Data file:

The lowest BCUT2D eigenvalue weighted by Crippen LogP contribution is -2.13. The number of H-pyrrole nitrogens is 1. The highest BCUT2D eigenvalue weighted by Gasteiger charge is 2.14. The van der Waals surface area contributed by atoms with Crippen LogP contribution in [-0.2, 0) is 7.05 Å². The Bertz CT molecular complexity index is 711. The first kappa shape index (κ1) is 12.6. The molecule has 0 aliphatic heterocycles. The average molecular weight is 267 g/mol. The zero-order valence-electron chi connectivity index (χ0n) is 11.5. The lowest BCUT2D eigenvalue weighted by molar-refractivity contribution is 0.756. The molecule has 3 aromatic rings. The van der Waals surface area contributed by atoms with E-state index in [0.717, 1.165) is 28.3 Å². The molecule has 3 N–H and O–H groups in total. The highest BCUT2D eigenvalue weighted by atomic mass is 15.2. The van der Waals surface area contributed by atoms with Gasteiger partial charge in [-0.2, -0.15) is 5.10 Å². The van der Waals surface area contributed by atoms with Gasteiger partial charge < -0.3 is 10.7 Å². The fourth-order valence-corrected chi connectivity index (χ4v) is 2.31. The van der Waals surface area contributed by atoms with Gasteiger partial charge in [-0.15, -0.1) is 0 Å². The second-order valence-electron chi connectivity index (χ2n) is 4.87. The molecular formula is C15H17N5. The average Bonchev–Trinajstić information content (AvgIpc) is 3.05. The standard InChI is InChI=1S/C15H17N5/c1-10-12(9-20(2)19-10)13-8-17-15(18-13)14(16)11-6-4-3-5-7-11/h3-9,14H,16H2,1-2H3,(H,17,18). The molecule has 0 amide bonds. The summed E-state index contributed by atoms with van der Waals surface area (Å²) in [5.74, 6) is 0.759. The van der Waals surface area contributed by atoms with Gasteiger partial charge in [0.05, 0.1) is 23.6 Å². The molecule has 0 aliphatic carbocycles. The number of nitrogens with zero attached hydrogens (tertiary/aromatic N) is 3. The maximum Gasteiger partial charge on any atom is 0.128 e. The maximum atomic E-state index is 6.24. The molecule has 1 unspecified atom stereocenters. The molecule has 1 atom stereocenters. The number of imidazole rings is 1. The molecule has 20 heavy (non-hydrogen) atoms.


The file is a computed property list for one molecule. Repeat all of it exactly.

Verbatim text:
The lowest BCUT2D eigenvalue weighted by Crippen LogP contribution is -2.13. The number of H-pyrrole nitrogens is 1. The highest BCUT2D eigenvalue weighted by Gasteiger charge is 2.14. The van der Waals surface area contributed by atoms with Crippen LogP contribution in [-0.2, 0) is 7.05 Å². The Bertz CT molecular complexity index is 711. The first kappa shape index (κ1) is 12.6. The molecule has 0 aliphatic heterocycles. The average molecular weight is 267 g/mol. The zero-order valence-electron chi connectivity index (χ0n) is 11.5. The lowest BCUT2D eigenvalue weighted by molar-refractivity contribution is 0.756. The molecule has 3 aromatic rings. The van der Waals surface area contributed by atoms with E-state index in [0.717, 1.165) is 28.3 Å². The molecule has 3 N–H and O–H groups in total. The highest BCUT2D eigenvalue weighted by atomic mass is 15.2. The van der Waals surface area contributed by atoms with Gasteiger partial charge in [-0.2, -0.15) is 5.10 Å². The van der Waals surface area contributed by atoms with Gasteiger partial charge < -0.3 is 10.7 Å². The fourth-order valence-corrected chi connectivity index (χ4v) is 2.31. The van der Waals surface area contributed by atoms with Gasteiger partial charge in [-0.15, -0.1) is 0 Å². The second-order valence-electron chi connectivity index (χ2n) is 4.87. The molecular formula is C15H17N5. The average Bonchev–Trinajstić information content (AvgIpc) is 3.05. The standard InChI is InChI=1S/C15H17N5/c1-10-12(9-20(2)19-10)13-8-17-15(18-13)14(16)11-6-4-3-5-7-11/h3-9,14H,16H2,1-2H3,(H,17,18). The molecule has 0 amide bonds. The summed E-state index contributed by atoms with van der Waals surface area (Å²) in [5.74, 6) is 0.759. The van der Waals surface area contributed by atoms with Gasteiger partial charge in [0.05, 0.1) is 23.6 Å². The molecule has 0 aliphatic carbocycles. The number of nitrogens with zero attached hydrogens (tertiary/aromatic N) is 3. The maximum Gasteiger partial charge on any atom is 0.128 e. The maximum atomic E-state index is 6.24. The molecule has 1 unspecified atom stereocenters. The molecule has 1 atom stereocenters. The number of imidazole rings is 1. The molecule has 20 heavy (non-hydrogen) atoms.